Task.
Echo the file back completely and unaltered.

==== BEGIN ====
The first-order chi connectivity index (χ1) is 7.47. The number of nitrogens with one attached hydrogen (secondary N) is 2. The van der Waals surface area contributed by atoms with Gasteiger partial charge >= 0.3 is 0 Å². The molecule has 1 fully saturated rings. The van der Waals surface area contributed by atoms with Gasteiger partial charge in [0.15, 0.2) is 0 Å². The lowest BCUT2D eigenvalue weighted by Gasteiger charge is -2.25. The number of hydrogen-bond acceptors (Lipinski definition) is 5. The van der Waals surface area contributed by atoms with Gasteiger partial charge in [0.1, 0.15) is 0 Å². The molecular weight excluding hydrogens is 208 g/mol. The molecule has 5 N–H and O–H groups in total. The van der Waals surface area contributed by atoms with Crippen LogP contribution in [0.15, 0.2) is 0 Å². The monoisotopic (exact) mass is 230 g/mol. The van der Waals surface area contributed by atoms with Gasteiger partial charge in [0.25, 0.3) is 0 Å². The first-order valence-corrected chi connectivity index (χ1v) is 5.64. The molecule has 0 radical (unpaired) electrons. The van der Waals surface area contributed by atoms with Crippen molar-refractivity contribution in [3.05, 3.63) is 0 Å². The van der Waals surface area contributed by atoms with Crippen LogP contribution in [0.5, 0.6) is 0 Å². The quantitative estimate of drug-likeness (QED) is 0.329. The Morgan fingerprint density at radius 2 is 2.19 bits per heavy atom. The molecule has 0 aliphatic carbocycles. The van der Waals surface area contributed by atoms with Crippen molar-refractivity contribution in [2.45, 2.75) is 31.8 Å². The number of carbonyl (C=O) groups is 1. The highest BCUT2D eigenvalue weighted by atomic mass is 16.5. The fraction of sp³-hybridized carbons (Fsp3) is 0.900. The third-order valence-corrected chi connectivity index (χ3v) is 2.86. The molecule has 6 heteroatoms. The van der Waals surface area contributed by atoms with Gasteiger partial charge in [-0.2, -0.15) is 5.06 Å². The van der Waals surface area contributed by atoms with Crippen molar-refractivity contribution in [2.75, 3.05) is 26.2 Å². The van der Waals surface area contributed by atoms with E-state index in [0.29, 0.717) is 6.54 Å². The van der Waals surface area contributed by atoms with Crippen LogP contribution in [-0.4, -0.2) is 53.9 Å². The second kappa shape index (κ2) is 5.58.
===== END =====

The first-order chi connectivity index (χ1) is 7.47. The number of nitrogens with one attached hydrogen (secondary N) is 2. The van der Waals surface area contributed by atoms with Gasteiger partial charge >= 0.3 is 0 Å². The molecule has 1 fully saturated rings. The van der Waals surface area contributed by atoms with Gasteiger partial charge in [0.15, 0.2) is 0 Å². The lowest BCUT2D eigenvalue weighted by Gasteiger charge is -2.25. The number of hydrogen-bond acceptors (Lipinski definition) is 5. The van der Waals surface area contributed by atoms with Gasteiger partial charge in [0.1, 0.15) is 0 Å². The molecular weight excluding hydrogens is 208 g/mol. The molecule has 5 N–H and O–H groups in total. The van der Waals surface area contributed by atoms with Crippen LogP contribution in [0.15, 0.2) is 0 Å². The monoisotopic (exact) mass is 230 g/mol. The van der Waals surface area contributed by atoms with Gasteiger partial charge in [0.25, 0.3) is 0 Å². The first-order valence-corrected chi connectivity index (χ1v) is 5.64. The molecule has 0 radical (unpaired) electrons. The van der Waals surface area contributed by atoms with Crippen molar-refractivity contribution in [3.05, 3.63) is 0 Å². The van der Waals surface area contributed by atoms with Crippen LogP contribution in [0.5, 0.6) is 0 Å². The quantitative estimate of drug-likeness (QED) is 0.329. The Morgan fingerprint density at radius 2 is 2.19 bits per heavy atom. The molecule has 0 aliphatic carbocycles. The van der Waals surface area contributed by atoms with Crippen molar-refractivity contribution in [2.45, 2.75) is 31.8 Å². The number of carbonyl (C=O) groups is 1. The highest BCUT2D eigenvalue weighted by atomic mass is 16.5. The fraction of sp³-hybridized carbons (Fsp3) is 0.900. The third-order valence-corrected chi connectivity index (χ3v) is 2.86. The molecule has 6 heteroatoms. The van der Waals surface area contributed by atoms with Gasteiger partial charge in [-0.2, -0.15) is 5.06 Å². The van der Waals surface area contributed by atoms with Crippen molar-refractivity contribution in [2.75, 3.05) is 26.2 Å². The van der Waals surface area contributed by atoms with E-state index in [0.29, 0.717) is 6.54 Å². The van der Waals surface area contributed by atoms with Crippen LogP contribution in [-0.4, -0.2) is 53.9 Å². The second kappa shape index (κ2) is 5.58.